Why does amazing bird stuff keep happening to me? I have enough to do keeping up with the birds that get into trouble on our 80 acres, not to mention the five calls a day from people all over the state wondering what to do with theirs.

I don't think it's a coinkydink.

I think birds know where to come when they're in trouble, that's what I think.

They wandered into the yard at dawn on June 22. They were peeping, a strident peep-PEEP PEEP? that sounded a lot like a tufted titmouse's spring song, but unvarying, insistent. I couldn't identify nor place the sound, and it bothered me until about ten AM. It circled and circled the yard, coming from nowhere and everywhere at once. I didn't have time to chase it down.

I was busy--about 15 people were here for a field trip, a special visit to Indigo Hill, right on the heels of our trip out West. We'd been home from our two week trip for only a day and a half, and I'd done ten loads of laundry and hung them all out, and Bill had mowed and weedwhacked and the kids had helped with the laundry and raked the hay on the lawn. Thank the Lord I'd cleaned the house before we left, telling it to stay nice while we were gone. And I was showing 15 people around the gardens and bonsai collection and Bill was setting out to try to show them a Kentucky warbler when he called back to me and said, "Here's what's been peeping." And these two little wild turkeys not five days old came stepping out of a trumpetvine tangle, calling and calling, and they wandered, wide eyed, toward us.

Arrrggghhh. You don't want little lost turkeys wandering up to you. Because then they become
your problem.
They couldn't find Mom; they'd been trying all morning and here it was noon and they were tired and hot so they settled for the nearest big slow- moving things they could find. This instinct to follow in young galliniformes is very strong. Although they pick up their own food from hatching day on, their lives depend on staying close to their mothers. Mom knows what to do when danger threatens; Mom's there to shield them from sun, rain and hail; she shows them good things to eat and where to drink, and she takes them up in the trees to roost under her wings at night.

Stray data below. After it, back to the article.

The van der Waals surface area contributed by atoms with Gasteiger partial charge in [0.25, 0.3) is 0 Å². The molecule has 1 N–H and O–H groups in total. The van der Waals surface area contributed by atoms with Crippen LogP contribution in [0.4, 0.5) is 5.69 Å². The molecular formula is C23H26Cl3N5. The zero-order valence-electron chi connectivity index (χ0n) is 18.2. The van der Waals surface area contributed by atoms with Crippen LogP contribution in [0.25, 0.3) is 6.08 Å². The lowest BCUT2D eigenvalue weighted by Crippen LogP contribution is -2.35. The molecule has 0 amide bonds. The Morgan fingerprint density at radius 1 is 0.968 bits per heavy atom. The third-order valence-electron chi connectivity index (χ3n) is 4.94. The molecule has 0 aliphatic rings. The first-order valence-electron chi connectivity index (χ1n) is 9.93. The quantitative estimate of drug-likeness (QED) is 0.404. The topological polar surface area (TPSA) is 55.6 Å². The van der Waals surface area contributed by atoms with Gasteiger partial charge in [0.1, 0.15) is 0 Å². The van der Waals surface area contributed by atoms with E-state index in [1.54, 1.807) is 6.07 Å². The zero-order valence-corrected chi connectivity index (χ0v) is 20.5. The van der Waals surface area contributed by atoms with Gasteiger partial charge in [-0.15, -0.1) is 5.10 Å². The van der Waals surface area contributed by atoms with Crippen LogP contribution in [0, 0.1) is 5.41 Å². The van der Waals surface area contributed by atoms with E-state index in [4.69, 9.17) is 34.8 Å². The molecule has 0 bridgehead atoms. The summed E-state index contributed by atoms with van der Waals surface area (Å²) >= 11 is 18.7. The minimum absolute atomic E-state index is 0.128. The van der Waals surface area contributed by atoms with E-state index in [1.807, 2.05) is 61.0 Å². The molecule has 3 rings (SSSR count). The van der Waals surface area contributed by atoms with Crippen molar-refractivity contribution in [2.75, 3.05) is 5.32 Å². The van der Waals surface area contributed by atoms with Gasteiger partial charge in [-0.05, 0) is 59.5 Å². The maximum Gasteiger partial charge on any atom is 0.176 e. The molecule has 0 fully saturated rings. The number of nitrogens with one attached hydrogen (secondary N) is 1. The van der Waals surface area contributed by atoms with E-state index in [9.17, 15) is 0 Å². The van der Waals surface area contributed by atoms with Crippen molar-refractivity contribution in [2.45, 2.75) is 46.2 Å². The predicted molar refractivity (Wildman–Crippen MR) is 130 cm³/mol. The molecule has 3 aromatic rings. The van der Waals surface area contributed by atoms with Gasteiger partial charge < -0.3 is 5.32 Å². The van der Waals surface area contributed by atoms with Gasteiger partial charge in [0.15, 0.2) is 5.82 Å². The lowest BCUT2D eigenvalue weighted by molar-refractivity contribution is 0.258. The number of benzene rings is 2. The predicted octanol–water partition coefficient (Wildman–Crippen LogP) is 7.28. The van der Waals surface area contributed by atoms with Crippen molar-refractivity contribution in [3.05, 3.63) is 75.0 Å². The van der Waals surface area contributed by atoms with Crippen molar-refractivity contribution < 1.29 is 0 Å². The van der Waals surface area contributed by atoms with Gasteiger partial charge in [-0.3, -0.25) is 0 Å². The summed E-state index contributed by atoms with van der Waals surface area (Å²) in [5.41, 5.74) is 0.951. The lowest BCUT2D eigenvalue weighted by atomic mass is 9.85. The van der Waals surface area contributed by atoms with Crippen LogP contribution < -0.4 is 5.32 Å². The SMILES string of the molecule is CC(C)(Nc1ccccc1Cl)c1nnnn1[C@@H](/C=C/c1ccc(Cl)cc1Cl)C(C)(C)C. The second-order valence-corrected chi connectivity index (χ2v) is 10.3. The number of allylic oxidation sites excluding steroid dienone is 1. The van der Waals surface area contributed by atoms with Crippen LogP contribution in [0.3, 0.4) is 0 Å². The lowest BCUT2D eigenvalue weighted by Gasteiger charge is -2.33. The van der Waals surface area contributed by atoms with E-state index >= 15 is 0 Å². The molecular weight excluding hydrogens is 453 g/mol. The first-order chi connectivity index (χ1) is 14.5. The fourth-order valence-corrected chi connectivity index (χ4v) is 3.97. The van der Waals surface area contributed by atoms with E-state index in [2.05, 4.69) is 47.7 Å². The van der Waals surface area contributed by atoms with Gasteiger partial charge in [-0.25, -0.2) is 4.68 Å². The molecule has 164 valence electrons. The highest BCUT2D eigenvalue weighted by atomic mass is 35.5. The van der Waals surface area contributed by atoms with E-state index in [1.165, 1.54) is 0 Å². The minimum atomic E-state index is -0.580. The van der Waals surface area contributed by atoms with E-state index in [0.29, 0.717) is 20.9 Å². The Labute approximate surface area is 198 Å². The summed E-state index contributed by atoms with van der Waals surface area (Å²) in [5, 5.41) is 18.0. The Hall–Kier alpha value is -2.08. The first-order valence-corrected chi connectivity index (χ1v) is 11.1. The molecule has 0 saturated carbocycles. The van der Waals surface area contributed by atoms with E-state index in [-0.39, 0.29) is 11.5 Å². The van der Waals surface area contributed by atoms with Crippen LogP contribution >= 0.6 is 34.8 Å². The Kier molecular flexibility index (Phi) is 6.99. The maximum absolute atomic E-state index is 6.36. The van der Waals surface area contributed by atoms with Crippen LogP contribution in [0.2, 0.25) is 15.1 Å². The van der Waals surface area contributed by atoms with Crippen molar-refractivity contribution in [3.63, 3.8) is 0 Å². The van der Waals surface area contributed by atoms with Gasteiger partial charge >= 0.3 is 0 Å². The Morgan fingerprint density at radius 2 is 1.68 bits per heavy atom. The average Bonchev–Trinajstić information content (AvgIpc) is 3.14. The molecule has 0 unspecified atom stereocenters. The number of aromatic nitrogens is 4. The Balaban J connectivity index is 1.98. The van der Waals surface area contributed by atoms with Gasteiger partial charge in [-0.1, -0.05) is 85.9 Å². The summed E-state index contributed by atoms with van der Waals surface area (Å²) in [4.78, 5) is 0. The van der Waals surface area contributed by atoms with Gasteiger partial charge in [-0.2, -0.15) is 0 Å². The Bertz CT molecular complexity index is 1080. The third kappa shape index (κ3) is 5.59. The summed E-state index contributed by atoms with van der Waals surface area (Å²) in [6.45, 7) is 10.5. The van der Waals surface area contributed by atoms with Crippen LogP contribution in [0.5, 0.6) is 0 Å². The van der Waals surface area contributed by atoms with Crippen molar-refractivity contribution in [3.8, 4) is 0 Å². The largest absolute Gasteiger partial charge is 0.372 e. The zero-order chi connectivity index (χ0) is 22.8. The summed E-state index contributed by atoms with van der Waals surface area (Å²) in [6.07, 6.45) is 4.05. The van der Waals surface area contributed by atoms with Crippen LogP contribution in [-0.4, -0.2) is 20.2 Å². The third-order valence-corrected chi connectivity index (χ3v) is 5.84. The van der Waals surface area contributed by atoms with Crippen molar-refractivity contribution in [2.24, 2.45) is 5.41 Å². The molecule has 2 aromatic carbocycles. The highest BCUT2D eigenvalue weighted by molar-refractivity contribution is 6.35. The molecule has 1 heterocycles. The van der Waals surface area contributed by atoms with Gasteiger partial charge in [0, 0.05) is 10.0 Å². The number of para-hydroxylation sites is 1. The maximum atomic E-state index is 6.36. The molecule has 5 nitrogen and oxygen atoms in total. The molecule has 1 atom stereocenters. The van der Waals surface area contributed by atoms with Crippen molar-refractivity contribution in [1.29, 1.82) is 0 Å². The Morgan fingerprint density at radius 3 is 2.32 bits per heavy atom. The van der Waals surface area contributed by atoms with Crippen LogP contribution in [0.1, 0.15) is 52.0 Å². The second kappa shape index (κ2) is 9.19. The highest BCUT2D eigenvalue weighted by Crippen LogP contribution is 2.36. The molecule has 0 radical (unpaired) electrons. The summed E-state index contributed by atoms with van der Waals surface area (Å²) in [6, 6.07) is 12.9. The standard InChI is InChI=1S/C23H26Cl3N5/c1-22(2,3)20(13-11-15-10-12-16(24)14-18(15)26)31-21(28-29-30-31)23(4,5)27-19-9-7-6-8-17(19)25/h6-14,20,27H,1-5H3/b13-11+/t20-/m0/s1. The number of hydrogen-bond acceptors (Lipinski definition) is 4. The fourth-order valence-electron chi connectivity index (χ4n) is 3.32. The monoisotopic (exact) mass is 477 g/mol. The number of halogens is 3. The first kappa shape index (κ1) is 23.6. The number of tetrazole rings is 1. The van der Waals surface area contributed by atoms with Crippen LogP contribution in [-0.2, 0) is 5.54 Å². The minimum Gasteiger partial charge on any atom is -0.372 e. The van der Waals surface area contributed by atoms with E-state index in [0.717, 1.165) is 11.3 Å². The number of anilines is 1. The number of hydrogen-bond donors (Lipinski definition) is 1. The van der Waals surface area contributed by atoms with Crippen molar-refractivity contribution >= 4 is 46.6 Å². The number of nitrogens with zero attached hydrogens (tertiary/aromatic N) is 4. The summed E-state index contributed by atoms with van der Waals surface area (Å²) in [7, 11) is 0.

Of course I began to worry about them the moment I laid eyes on them; I was magnetically pulled to help them. We let them wander around the yard for another two hours while we entertained, but all the while I was brooding about what I could do for them. So when the time came for our guests to leave I explained that I wouldn't be accompanying them down Newell's Run as I'd planned. I had turkeys to tend. I needed to find their mama. Being birdwatchers, they understood. We all have our priorities.

I Xeroxed some county road maps and sent them on their way with thanks for their understanding. They left with a real sense for what a rehabilitator's life is like--it can turn on a dime and usually does when you least expect it. When you're wired the way I am, suddenly being presented with a wild thing in need is kind of like getting a flat tire. Driving on isn't an option.

Before the group left, I recruited a few volunteers and when the turkeys headed out into the open lawn we sprinted to cut them off. I nabbed one as it zigzagged wildly, then huddled by my shoe (awww!) and the other darted into the rose hedge (rats!) where it took a few more minutes and some thorny abuse to my arms before my fingers finally closed around its downy little body.

I put them in a pet carrier with a dish of water and some chick starter, which they ignored. Oh, crap. Now what? They were peeping and peeping...So we waved everybody good bye and I donned my field clothes and set out for a two-hour walk around our property with the pet carrier under my arm, two shrilling baby turkeys inside it. I figured if I couldn't find their mom, she might find us by the loud location calls. I took my very best turkey hunting dog, Chet Baker, and told him that if he found a turkeh he was not to chase it but to wait quietly by me. He said he would. He walked just in front of me, quiet as a mouse, watching and sniffing, staying close and alert. Good boy, Chet.

A good dog is a joy, a gift, a blessing.

But after two hours all Chet and I had found was two cast turkey feathers, shining bronze in the green. The forest was silent. I was soaked with sweat and branded right through my long pants with stinging nettle welts. Note to self: Columbia "Titanium" zip-off pants are useless in the forest. You might as well be in hotpants. You might as well not wear any pants. Just waltz out there naked. They're too thin to stop stinging nettles. They might stop a halt, feeble or newborn mosquito. But maybe not.

I came back exhausted and thoroughly overheated, with two very hungry and tired little turkeys that were all my problem. Now I had to figure out what to feed them; what to DO with them. To be continued...